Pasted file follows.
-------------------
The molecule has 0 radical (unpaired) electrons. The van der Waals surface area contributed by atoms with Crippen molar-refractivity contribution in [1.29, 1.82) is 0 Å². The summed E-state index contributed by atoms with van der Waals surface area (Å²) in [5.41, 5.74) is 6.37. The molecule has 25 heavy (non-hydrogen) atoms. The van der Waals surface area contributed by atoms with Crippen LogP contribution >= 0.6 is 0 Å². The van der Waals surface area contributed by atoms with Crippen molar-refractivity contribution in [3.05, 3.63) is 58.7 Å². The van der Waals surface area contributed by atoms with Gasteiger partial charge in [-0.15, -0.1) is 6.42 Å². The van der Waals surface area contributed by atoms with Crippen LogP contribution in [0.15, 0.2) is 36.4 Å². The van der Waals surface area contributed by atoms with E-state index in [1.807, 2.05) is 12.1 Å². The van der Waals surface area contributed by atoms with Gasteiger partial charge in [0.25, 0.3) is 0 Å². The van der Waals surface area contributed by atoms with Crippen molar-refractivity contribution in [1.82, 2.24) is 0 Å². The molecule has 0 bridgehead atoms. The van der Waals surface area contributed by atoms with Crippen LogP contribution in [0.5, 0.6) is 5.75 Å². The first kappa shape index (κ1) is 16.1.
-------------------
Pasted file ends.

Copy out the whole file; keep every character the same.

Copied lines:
The molecule has 0 radical (unpaired) electrons. The van der Waals surface area contributed by atoms with Crippen molar-refractivity contribution in [1.29, 1.82) is 0 Å². The summed E-state index contributed by atoms with van der Waals surface area (Å²) in [5.41, 5.74) is 6.37. The molecule has 25 heavy (non-hydrogen) atoms. The van der Waals surface area contributed by atoms with Crippen LogP contribution >= 0.6 is 0 Å². The van der Waals surface area contributed by atoms with Crippen molar-refractivity contribution in [3.05, 3.63) is 58.7 Å². The van der Waals surface area contributed by atoms with Gasteiger partial charge in [-0.15, -0.1) is 6.42 Å². The van der Waals surface area contributed by atoms with Crippen LogP contribution in [0.15, 0.2) is 36.4 Å². The van der Waals surface area contributed by atoms with E-state index in [1.807, 2.05) is 12.1 Å². The van der Waals surface area contributed by atoms with Gasteiger partial charge in [0.25, 0.3) is 0 Å². The van der Waals surface area contributed by atoms with Crippen molar-refractivity contribution in [1.82, 2.24) is 0 Å². The molecule has 0 bridgehead atoms. The van der Waals surface area contributed by atoms with Crippen LogP contribution in [0.5, 0.6) is 5.75 Å². The first kappa shape index (κ1) is 16.1.